Derivable forms: vṛtraḥ (वृत्रः).Source: Cologne Digital Sanskrit Dictionaries: Shabda-Sagara Sanskrit-English Dictionary
(-traḥ) 1. An enemy. 2. Darkness. 3. A demon slain by Indra. 4. A cloud. 5. A name of Indra. 6. The name of a mountain. 7. Sound, noise. E. vṛt to be or abide, Unadi aff. rak .Source: Cologne Digital Sanskrit Dictionaries: Benfey Sanskrit-English Dictionary
Vṛtra (वृत्र).—m. 1. The name of a demon slain by Indra,
Vṛtra (वृत्र).—[masculine] coverer, besetter, encloser, [Name] of a demon, the chief enemy of Indra; [neuter] ([masculine]) i.[grammar] foe or host of foes.Source: Cologne Digital Sanskrit Dictionaries: Monier-Williams Sanskrit-English Dictionary
1) Vṛtra (वृत्र):—[from vṛ] m. (only once in [Taittirīya-saṃhitā]) or n. (mostly in [plural]) ‘coverer, investor, restrainer’, an enemy, foe, hostile host, [Ṛg-veda; Taittirīya-saṃhitā]
2) [v.s. ...] m. Name of the Vedic personification of an imaginary malignant influence or demon of darkness and drought (supposed to take possession of the clouds, causing them to obstruct the clearness of the sky and keep back the waters; Indra is represented as battling with this evil influence in the pent up clouds poetically pictured as mountains or castles which are shattered by his thunderbolt and made to open their receptacles cf. [especially] [Ṛg-veda i, 31]; as a Dānava, Vṛtra is a son of Tvaṣṭṛ, or of Danu q.v., and is often identified with Ahi, the serpent of the sky, and associated with other evil spirits, such as Śuṣṇa, Namuci, Pipru, Śambara, Uraṇa, whose malignant influences are generally exercised in producing darkness or drought), [Ṛg-veda] etc. etc.
3) [v.s. ...] a thunder-cloud, [Ṛg-veda iv, 10, 5] (cf. [Naighaṇṭuka, commented on by Yāska i, 10])
4) [v.s. ...] darkness, [cf. Lexicographers, esp. such as amarasiṃha, halāyudha, hemacandra, etc.]
5) [v.s. ...] a wheel, [cf. Lexicographers, esp. such as amarasiṃha, halāyudha, hemacandra, etc.]
6) [v.s. ...] a mountain, [cf. Lexicographers, esp. such as amarasiṃha, halāyudha, hemacandra, etc.]
7) [v.s. ...] Name of a [particular] mountain, [cf. Lexicographers, esp. such as amarasiṃha, halāyudha, hemacandra, etc.]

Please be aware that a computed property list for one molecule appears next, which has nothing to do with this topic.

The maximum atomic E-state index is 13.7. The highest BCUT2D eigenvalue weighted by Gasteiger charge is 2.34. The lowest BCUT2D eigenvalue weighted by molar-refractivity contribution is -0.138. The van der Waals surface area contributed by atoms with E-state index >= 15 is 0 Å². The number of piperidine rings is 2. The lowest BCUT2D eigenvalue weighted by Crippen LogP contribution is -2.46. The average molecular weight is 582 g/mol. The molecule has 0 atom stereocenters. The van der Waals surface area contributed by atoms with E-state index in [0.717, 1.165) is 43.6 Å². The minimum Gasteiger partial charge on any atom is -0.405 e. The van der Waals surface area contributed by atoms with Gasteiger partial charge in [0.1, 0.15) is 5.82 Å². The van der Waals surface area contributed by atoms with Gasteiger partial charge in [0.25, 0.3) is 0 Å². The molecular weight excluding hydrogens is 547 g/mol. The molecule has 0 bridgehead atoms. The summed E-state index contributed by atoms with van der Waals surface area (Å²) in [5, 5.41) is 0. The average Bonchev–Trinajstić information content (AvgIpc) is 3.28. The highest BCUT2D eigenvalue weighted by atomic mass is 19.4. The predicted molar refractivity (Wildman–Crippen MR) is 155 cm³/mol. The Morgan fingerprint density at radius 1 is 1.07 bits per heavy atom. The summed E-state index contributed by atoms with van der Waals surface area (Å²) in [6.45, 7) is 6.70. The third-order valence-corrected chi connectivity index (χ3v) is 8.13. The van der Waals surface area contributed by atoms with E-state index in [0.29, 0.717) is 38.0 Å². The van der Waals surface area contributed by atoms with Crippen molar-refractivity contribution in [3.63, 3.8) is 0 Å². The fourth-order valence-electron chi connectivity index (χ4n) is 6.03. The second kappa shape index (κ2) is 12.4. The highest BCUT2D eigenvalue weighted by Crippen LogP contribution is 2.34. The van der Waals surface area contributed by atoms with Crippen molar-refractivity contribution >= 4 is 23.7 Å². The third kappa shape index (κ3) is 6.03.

8) [v.s. ...] a stone, [Kātyāyana-śrauta-sūtra [Scholiast or Commentator]]
9) [v.s. ...] Name of Indra (?), [cf. Lexicographers, esp. such as amarasiṃha, halāyudha, hemacandra, etc.]
10) [v.s. ...] n. wealth (= dhana), [cf. Lexicographers, esp. such as amarasiṃha, halāyudha, hemacandra, etc.] ([varia lectio] vitta)
11) [v.s. ...] sound, noise (= dhvani), [cf. Lexicographers, esp. such as amarasiṃha, halāyudha, hemacandra, etc.]Source: Cologne Digital Sanskrit Dictionaries: Yates Sanskrit-English Dictionary
Vṛtra (वृत्र):—(traḥ) 1. m. An enemy; darkness; cloud; mountain; noise; Indra; a demon killed by him.
[Sanskrit to German]
Sanskrit, also spelled संस्कृतम् (saṃskṛtam), is an ancient language of India commonly seen as the grandmother of the Indo-European language family (even English!). Closely allied with Prakrit and Pali, Sanskrit is more exhaustive in both grammar and terms and has the most extensive collection of literature in the world, greatly surpassing its sister-languages Greek and Latin.
Kannada-English dictionarySource: Alar: Kannada-English corpus
1) [noun] absence of natural laight; darkness.
2) [noun] an adversary; an enemy.
3) [noun] a cloud.
4) [noun] name of a demon, slain by Indra, the chief of gods.
5) [noun] a sound; noice.
6) [noun] a wheel.
7) [noun] name of a mountain.
Kannada is a Dravidian language (as opposed to the Indo-European language family) mainly spoken in the southwestern region of India.
See also (Relevant definitions)
Starts with (+15): Vritrabhojana, Vritradruh, Vritradvish, Vritraghataka, Vritraghna, Vritraghni, Vritragita, Vritraha, Vritrahamtama, Vritrahan, Vritrahant, Vritrahantar, Vritrahantri, Vritrahatha, Vritrahatya, Vritrahay, Vritrahaya, Vritrakhada, Vritranashana, Vritraputra.
Ends with: Balavritra.
Full-text (+146): Vritradvish, Vritrari, Balavritranisudana, Vritrashatru, Vritrahan, Vritraputra, Vritraha, Vartrahatya, Vritrabhojana, Ahi, Vritratur, Anayusha, Vritranashana, Vritraripu, Vritratara, Vritravairin, Shambaravritrahan, Balavritrahan, Vritratva, Balavritraghna.
Search found 56 books and stories containing Vritra, Vṛtra, Vrtra; (plurals include: Vritras, Vṛtras, Vrtras). You can also click to the full overview containing English textual excerpts. Below are direct links for the most relevant articles:
Rig Veda (translation and commentary) (by H. H. Wilson)
Rig Veda 8.12.26 < [Sukta 12]
Rig Veda 1.80.10 < [Sukta 80]
Rig Veda 8.89.3 < [Sukta 89]
Garga Samhita (English) (by Danavir Goswami)
Verse 5.24.40 < [Chapter 24 - The Killing of the Kola Demon]
Verse 8.13.78 < [Chapter 13 - A Thousand Names of Lord Balarāma]
Rudra-Shiva concept (Study) (by Maumita Bhattacharjee)
2.29. Rudra as Vṛtrahaṇā < [Chapter 6a - The Epithets of Rudra-Śiva]
18. Tryambaka Homa < [Chapter 3 - Rudra-Śiva in the Brāhmaṇa Literature]
1. The Concept of God < [Chapter 1 - Introduction]
Vedic influence on the Sun-worship in the Puranas (by Goswami Mitali)
Part 8 - The Concept of God in the Light of the Vedas < [Chapter 1 - Vedic Concept of God and Religion]
Part 10 - Characteristics of the Vedic Gods < [Chapter 1 - Vedic Concept of God and Religion]
Satapatha-brahmana (by Julius Eggeling)
Kāṇḍa XIII, adhyāya 4, brāhmaṇa 1 < [Thirteenth Kāṇḍa]
Kāṇḍa II, adhyāya 5, brāhmaṇa 4 < [Second Kāṇḍa]
Kāṇḍa XI, adhyāya 1, brāhmaṇa 5 < [Eleventh Kāṇḍa]
Mahabharata (English) (by Kisari Mohan Ganguli)